Family Ducks, Geese, Swans (Anatidae)

Least Concern

Brazilian Teal (Amazonetta brasiliensis)


French: Canard amazonette German: Amazonasente Spanish: Pato brasileño
Other common names: Lesser Brazilian Teal (brasiliensis), Greater Brazilian Teal (ipecutiri)

Anas brasiliensis

J. F. Gmelin

, 1789,

north-eastern Brazil


Sometimes placed in Anas, but distinct from all members of that genus. Two subspecies recognized.

Subspecies and Distribution
  • A. b. brasiliensis (J. F. Gmelin, 1789) – E Colombia, N & E Venezuela, Guyana, N & C Brazil and E Bolivia.
  • A. b. ipecutiri (Vieillot, 1816) – S Brazil S to N Argentina and Uruguay.
  • Descriptive notes

    35–40 cm; 350–556 g (nominate), 565–623 g (ipecutiri). Both subspecies have pale and dark phases, with slight trend in nominate race from smaller,... read more


    Male has strong, piercing “whee-whee-whee” whistle, or double-noted “whe-wheeew” given both in... read more


    Most commonly found inland, in pools, small lakes or flooded fields in densely wooded country.... read more

    Food and feeding

    Little information available suggests varied diet, including fruits and roots of local plants and some invertebrates, e.g. insects. Seeds... read more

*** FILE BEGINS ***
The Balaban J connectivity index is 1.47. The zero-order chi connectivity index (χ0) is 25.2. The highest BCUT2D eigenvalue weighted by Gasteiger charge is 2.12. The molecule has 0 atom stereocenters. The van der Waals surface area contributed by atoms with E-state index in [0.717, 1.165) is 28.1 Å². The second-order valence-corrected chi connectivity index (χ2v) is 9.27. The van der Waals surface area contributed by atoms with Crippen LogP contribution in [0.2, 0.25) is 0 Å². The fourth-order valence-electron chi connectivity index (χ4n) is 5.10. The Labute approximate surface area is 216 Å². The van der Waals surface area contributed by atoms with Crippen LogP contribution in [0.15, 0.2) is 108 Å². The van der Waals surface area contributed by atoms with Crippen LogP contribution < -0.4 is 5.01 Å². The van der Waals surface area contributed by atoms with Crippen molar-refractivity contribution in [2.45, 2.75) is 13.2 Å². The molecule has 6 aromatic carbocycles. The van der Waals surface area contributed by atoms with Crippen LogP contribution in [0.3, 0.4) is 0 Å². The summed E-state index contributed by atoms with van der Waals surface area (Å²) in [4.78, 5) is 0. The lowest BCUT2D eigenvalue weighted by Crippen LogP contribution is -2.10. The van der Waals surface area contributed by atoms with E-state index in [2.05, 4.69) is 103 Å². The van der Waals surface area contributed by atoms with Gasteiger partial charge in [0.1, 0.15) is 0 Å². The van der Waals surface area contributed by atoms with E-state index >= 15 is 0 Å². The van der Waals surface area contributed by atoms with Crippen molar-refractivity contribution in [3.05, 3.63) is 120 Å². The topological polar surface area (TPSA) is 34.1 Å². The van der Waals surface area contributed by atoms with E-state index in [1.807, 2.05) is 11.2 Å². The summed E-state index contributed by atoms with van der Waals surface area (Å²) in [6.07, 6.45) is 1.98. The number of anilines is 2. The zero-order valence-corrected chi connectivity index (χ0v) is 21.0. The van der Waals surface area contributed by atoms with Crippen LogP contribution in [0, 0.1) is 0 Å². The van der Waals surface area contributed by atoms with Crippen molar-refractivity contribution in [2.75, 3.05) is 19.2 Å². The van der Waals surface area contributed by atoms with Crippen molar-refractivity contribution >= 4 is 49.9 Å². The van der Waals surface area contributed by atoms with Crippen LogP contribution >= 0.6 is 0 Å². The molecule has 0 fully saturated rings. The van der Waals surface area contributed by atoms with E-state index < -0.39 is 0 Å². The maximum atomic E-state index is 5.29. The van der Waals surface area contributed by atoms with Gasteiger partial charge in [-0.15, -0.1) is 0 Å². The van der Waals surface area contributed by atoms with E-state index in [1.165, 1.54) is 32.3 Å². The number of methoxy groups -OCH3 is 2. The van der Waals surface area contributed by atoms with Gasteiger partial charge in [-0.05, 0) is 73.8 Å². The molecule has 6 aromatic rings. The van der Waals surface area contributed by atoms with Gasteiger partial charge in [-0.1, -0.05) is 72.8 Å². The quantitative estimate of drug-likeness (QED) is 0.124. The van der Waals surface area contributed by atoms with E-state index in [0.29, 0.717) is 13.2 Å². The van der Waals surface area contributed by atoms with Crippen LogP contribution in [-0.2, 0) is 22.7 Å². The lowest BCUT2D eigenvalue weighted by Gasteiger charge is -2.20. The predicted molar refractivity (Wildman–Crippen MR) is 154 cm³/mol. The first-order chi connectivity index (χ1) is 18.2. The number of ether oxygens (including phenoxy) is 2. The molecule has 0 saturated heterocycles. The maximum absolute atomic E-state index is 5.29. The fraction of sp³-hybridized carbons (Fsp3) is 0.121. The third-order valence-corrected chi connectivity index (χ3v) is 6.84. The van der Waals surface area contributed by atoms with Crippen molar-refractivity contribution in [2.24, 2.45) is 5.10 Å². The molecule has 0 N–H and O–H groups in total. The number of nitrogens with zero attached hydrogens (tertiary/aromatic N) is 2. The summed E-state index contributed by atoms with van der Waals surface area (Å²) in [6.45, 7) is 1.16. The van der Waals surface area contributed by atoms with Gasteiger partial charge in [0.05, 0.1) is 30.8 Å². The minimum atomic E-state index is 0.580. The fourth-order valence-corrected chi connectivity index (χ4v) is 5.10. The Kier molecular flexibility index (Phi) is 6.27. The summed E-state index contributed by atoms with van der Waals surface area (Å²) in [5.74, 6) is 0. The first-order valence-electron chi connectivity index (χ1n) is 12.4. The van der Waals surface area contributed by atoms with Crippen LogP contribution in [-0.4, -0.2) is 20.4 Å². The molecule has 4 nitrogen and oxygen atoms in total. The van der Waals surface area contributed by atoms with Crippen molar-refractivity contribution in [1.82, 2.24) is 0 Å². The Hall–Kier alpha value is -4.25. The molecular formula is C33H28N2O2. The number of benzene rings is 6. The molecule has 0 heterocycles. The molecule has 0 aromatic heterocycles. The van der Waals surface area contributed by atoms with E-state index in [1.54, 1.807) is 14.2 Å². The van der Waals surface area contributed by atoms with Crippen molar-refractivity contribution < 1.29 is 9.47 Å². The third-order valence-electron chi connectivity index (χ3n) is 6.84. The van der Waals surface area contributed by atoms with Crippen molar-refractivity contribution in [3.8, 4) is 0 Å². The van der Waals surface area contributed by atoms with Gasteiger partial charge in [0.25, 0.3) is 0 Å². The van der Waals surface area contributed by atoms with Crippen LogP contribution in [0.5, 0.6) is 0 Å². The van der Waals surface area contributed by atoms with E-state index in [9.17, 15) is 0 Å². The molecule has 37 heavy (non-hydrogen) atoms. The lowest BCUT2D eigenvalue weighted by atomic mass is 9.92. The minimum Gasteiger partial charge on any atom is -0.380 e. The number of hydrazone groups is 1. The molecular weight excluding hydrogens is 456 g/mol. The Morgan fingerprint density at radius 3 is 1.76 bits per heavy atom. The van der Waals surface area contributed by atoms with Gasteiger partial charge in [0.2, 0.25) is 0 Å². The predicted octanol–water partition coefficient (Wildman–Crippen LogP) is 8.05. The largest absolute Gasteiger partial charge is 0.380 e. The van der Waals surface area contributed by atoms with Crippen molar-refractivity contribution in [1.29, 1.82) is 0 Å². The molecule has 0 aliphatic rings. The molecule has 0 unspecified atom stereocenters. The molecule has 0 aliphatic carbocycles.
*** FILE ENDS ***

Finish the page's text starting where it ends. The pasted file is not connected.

Season variable according to locality and latitude, with nestbuilding in Venezuela in Jul and young in Aug–Sept, whereas in C Brazil... read more


    Mostly sedentary throughout northern part of range, but birds of race ipecutiri descend to... read more

    Status and conservation

    Not globally threatened (Least Concern). Widely distributed and common, with estimated population of nominate race 100,000–1,000,000 individuals, and c. 10,000–... read more

    Recommended citation

    Carboneras, C. & Kirwan, G.M. (2019). Brazilian Teal (Amazonetta brasiliensis). In: del Hoyo, J., Elliott, A., Sargatal, J., Christie, D.A. & de Juana, E. (eds.). Handbook of the Birds of the World Alive. Lynx Edicions, Barcelona. (retrieved from on 15 November 2019).